From Camellia to Cup: Summerville's Tea History

The History of Tea

Tea has a rich history in America, with its roots dating back to the late 1700s when French explorer and botanist Andre Michaux first planted tea at Middleton Place Plantation, which is in modern-day Summerville.

Beginning in 1880, despite two failed attempts to grow tea in South Carolina, the federal government became interested in this new tea experiment. It established an experimental tea farm at the former Newington Plantation, leasing 200 acres from Henry Middleton.

In 1888, Dr. Charles Shepard, a philanthropist and professor at the Medical College of SC acquired 600 acres of the Newington Plantation property. He established the Pinehurst Tea Plantation using plants from the government’s farm. He cultivated about 100 acres, built a factory, and began to sell his tea commercially, becoming the first successful commercial tea farm operation in the United States.

After Dr. Shepard's passing in 1915, his plantation became deserted and remained so for over four decades until the Lipton Company purchased it in 1960. They salvaged the remaining plants from Pinehurst and utilized them to open a research facility spanning 127 acres on Wadmalaw Island.

In 1987, an expert third-generation tea taster trained in London named William B. Hall, purchased the tea farm to establish what is now the Charleston Tea Garden. In 2003, Bigelow Tea Co. purchased the farm and partnered with Hall. 

The tea from the Charleston Tea Garden, all derivatives of Dr. Shepard's Camellia sinensis, is still growing there today and has earned the honor of the Official White House Tea and the Official Hospitality Beverage of South Carolina.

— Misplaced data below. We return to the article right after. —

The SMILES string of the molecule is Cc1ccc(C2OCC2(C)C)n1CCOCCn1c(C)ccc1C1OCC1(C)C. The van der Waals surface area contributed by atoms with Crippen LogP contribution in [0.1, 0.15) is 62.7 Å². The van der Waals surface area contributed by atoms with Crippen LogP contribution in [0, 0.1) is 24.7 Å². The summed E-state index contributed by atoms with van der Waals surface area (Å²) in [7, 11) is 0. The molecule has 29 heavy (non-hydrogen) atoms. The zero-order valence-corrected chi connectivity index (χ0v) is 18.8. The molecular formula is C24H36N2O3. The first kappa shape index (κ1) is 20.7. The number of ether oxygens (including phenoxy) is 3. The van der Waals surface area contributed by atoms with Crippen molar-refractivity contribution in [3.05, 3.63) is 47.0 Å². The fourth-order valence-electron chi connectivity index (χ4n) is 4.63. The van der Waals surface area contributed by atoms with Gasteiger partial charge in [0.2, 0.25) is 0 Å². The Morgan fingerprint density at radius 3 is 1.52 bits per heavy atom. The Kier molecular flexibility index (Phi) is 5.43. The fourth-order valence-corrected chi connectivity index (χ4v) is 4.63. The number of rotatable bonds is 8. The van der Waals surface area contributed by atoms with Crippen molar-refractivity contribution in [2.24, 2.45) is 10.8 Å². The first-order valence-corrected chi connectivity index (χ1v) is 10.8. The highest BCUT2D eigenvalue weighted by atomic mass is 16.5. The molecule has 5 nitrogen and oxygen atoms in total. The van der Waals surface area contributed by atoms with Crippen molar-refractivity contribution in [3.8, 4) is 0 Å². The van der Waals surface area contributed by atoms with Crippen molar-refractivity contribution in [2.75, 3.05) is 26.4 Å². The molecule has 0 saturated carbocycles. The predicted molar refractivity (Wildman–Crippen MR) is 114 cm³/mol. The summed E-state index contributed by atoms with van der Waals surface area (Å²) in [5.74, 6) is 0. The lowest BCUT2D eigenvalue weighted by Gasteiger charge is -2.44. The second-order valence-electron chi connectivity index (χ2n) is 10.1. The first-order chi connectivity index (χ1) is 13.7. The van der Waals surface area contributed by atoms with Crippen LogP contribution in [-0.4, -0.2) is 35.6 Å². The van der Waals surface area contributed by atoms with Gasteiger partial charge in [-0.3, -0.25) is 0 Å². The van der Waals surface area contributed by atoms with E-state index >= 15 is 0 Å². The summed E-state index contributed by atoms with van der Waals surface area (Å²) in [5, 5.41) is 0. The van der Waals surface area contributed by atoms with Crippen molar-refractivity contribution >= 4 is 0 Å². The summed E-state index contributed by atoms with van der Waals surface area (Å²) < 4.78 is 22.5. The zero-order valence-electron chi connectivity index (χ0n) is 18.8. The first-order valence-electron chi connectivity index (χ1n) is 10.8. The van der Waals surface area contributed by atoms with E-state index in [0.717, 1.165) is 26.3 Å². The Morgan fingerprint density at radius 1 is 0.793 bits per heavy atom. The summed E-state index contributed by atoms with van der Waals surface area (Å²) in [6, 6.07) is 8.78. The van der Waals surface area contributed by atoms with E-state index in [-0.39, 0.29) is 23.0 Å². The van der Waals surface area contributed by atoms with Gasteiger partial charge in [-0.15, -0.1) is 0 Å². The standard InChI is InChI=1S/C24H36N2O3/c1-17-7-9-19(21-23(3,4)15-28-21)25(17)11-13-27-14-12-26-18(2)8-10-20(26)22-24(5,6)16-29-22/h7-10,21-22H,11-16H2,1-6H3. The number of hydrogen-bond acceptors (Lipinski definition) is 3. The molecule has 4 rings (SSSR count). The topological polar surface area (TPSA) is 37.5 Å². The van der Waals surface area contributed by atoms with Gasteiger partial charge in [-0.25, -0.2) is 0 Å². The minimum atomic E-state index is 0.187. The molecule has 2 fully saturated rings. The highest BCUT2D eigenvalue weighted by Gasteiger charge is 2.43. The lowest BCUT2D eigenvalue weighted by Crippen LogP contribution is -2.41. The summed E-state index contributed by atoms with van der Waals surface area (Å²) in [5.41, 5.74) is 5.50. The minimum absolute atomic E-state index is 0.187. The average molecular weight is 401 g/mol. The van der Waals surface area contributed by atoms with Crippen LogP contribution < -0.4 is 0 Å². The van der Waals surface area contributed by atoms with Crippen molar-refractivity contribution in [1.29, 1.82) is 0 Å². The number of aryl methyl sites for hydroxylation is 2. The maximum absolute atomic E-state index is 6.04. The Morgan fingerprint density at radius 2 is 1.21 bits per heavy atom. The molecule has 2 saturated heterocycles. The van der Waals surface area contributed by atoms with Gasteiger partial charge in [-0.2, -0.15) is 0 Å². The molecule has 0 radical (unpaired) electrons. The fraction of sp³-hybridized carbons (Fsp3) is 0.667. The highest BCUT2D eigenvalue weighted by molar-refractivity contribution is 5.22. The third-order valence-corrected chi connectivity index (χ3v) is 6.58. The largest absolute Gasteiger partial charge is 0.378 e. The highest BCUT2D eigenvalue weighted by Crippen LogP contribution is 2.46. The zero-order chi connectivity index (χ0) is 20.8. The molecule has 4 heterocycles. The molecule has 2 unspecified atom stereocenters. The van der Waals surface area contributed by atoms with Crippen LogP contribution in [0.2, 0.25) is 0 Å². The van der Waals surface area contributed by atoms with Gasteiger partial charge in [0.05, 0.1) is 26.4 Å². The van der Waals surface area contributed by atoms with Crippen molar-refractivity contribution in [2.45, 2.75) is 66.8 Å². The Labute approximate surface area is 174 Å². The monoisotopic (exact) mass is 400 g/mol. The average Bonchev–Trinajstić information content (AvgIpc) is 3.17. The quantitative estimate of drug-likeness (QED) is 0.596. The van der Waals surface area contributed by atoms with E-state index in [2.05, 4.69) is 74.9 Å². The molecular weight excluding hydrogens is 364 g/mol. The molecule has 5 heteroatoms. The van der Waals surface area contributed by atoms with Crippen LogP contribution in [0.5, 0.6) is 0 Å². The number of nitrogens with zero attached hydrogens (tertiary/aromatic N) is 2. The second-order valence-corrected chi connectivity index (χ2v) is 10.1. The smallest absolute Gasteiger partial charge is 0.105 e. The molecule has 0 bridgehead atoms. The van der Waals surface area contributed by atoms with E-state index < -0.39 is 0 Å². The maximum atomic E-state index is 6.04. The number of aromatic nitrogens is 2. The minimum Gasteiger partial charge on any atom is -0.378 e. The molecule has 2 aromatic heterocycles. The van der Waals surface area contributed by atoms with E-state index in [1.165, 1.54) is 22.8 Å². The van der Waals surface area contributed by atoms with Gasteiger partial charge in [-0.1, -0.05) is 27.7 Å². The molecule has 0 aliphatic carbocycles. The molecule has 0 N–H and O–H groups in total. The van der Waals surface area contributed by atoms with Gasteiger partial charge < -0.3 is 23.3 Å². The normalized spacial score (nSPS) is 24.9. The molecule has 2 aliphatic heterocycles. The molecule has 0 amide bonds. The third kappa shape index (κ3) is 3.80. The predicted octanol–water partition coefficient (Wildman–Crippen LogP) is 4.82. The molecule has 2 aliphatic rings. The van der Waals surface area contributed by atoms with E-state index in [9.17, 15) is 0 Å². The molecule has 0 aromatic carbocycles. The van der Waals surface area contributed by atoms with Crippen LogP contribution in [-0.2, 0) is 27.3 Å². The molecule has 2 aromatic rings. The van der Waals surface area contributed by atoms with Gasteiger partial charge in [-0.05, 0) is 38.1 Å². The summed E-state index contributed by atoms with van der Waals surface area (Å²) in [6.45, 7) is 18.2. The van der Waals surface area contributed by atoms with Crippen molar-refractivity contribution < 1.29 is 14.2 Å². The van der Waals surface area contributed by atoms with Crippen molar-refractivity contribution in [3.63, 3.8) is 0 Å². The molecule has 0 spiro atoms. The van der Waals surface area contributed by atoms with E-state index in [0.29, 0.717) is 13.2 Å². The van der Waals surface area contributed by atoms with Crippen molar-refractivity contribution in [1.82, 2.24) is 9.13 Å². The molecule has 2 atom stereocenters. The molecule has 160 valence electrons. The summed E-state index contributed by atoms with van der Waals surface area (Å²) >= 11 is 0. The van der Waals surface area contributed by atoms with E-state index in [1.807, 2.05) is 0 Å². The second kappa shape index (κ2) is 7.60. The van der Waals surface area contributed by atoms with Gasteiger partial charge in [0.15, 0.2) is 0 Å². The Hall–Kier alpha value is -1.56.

You can also see specimens of the tea plants from the Pinehurst Tea Gardens in the garden of the Summerville Museum.

Celebrating Sweet Tea

Summerville's passion for tea runs deep, and it is an integral part of the town's history and culture. Summerville holds the Guinness World Record for the World's Largest (Sweet) Iced Tea. The tea container, known as "Mason," stands over 15 feet tall and can hold up to 2,524 gallons of sweet tea. The record was set on National Iced Tea Day in 2016, and you can visit Mason near Town Hall.

Sweet Tea Festival held each September is another testament to Summerville’s love for its place in tea history. Celebrated with vendors, great local food, live music, and a sweet tea contest. 

Hold My Tea Bar Crawl & Cocktail Contest is held the week of the festival and features the sweet tea cocktails of local bartenders competing for the title of the year’s “Official Sweet Tea Cocktail.” 

Experience all the sights, sounds, and flavors that make life in Summerville so sweet while collecting prizes along the way. 
The Sweet Tea Trail was designed to help visitors and locals explore the wonderment of the town by offering a self-guided, sweet tea-centric trail.

Trail Guides are available at the Summerville Visitor Center and all participating businesses. Collecting stamps at each stop with a purchase can earn visitors Official Birthplace of Sweet Tea gifts at the Visitor Center.

Summerville's love for sweet tea continues to flourish, and the town's dedication to preserving and celebrating its tea heritage ensures that the legacy of this delicious Southern beverage will be passed down for generations to come.

This article was first published in the Greater Summerville/Dorchester County Chamber of Commerce quarterly magazine.